He wasn’t judging. During the War, he had had a not dissimilar habit. Of course, in the trenches, you smoked to keep the mustard gas from soaking into your lungs. She probably had a different reason for her habit, but it wasn't his place to ask. 

The bartender had put two martini glasses on the bar. The contents were the color of fragrant tulips. Like Isabella, he thought, remembering a different lifetime. The way the fields glowed in the morning light. 

“It’s called the Salomé,” the bartender said. 

The woman picked up one of the glasses. “Didn’t she dance for a king?” she asked. 

“She did,” Dom said. He chided himself for getting maudlin. Especially at a time like this! He knew his current situation would pass—it always had before—but that didn’t stop part of him from worrying that it was over. That he was done with all the other lives he had led. This one was the only one he had left. And while it wasn’t terrible—compared to London in 1665, for instance—it was not his favorite. 

“Do you dance?” 

Dom blinked. “Excuse me?” 

“I was wondering if you danced,” the woman asked. “Because you seem like you’d be a terrible partner. You are not very good at reading cues.” 

Dom laughed, banishing the melancholic shroud in his head. He picked up his glass and raised it to the gorgeous woman in lemon silk who was dangerously close to being bored with him. “Touché,” he said. “Here’s to the delightful dance of strangers in bars.” 

“And to more wanton frolicking when they are no longer strangers,” she said. 

Dom choked on his drink. It was the proper decision, of course. It was better to cough and wheeze like his lungs were on fire—which they were—instead of blowing a mouthful of cocktail all over a lovely woman in a form-fitting dress. Standards must be upheld, after all.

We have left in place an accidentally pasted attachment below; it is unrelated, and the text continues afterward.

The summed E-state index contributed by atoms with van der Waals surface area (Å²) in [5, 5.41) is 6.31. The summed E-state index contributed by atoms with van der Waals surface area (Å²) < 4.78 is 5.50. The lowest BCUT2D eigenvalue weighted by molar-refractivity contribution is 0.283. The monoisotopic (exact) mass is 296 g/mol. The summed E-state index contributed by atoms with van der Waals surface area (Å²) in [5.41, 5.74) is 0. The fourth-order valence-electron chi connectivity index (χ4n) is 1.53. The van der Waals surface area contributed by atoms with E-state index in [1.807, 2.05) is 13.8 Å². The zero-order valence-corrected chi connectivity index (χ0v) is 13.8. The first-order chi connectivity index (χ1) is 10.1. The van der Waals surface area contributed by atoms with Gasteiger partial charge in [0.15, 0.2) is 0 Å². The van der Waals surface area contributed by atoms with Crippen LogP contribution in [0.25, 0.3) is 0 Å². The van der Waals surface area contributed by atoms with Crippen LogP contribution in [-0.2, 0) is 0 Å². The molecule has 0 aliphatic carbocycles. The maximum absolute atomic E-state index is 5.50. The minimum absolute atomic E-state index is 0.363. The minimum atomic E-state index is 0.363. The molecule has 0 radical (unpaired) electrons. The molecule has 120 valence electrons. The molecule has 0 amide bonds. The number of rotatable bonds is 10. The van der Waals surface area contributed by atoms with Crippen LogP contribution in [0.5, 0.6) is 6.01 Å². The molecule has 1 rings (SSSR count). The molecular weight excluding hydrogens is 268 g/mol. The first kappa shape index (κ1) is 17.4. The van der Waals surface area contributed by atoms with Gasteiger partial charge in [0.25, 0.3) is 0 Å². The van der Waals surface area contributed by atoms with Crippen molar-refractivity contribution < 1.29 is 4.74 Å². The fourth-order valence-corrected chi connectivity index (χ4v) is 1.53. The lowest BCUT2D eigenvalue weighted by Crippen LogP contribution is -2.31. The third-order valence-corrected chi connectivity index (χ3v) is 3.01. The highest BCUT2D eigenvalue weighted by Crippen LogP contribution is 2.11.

She watched him, an amused expression on her face. “Oh, dear,” she said innocently when he managed to breath without convulsing. “Did I trod on your toe?” 

“You lead better than I,” Dom admitted. 

She exhaled a plume of smoke and smiled. “I studied under Lifar,” she said. 

Dom tried to place the name. “But not anymore,” he said, somewhat obviously, but mostly to buy some time. 

“Not anymore,” she said, playing the enigmatic game as adroitly as he. 

He considered asking What happened?, but knew the answer. A shrug. A tilt of the head. Downcast eyes. Maybe two words—“the War.” It had changed everything  big and small, and even now, more than a decade later, there were still shards of pain locked away in people’s hearts. There was nothing that could be done about changing that, he knew. Nothing at all. 

“You are a strange man,” she said, putting her empty glass down on the bar. “You have eyes like a wolf. I see how they look at me. I see how they look at the rest of the room. But the light in them, it flickers. Like a candle flame buffeted by a breeze.” She leaned closer to him, and he inhaled the heady scent of her perfume. “Am I too strong a breeze for you?” she whispered. 

He found himself. Maybe it was in her scent—a rush of, yes, tulips, of course. Maybe it was in the light reflecting in the diamonds around her neck. Maybe it was in the vibration he felt under his fingers when he reached out and touched her wrist. “I’m—

No, the vibration wasn’t coming from her. It was coming his glass. From her glass. From all the glasses in the racks behind the bar. From the crystal chandeliers swaying rudely from the ceiling. They were all vibrating. Keening from a harmonic disturbance that he alone knew. That he thought had been hidden from him. That was—

It’s not possible, he thought. 

The tall panes of glass that separated the banquet room from the main dining area shattered. The recessed lights in the wall sconces flickered, grew brighter, and then went out. A wind—more than a stiff breeze, and one that made steady the flicker in Dom’s eyes—blew through the room. There was rainfall in the corner, and near the patio, hail clattered off a table. 

A door opened, and a traveler came through.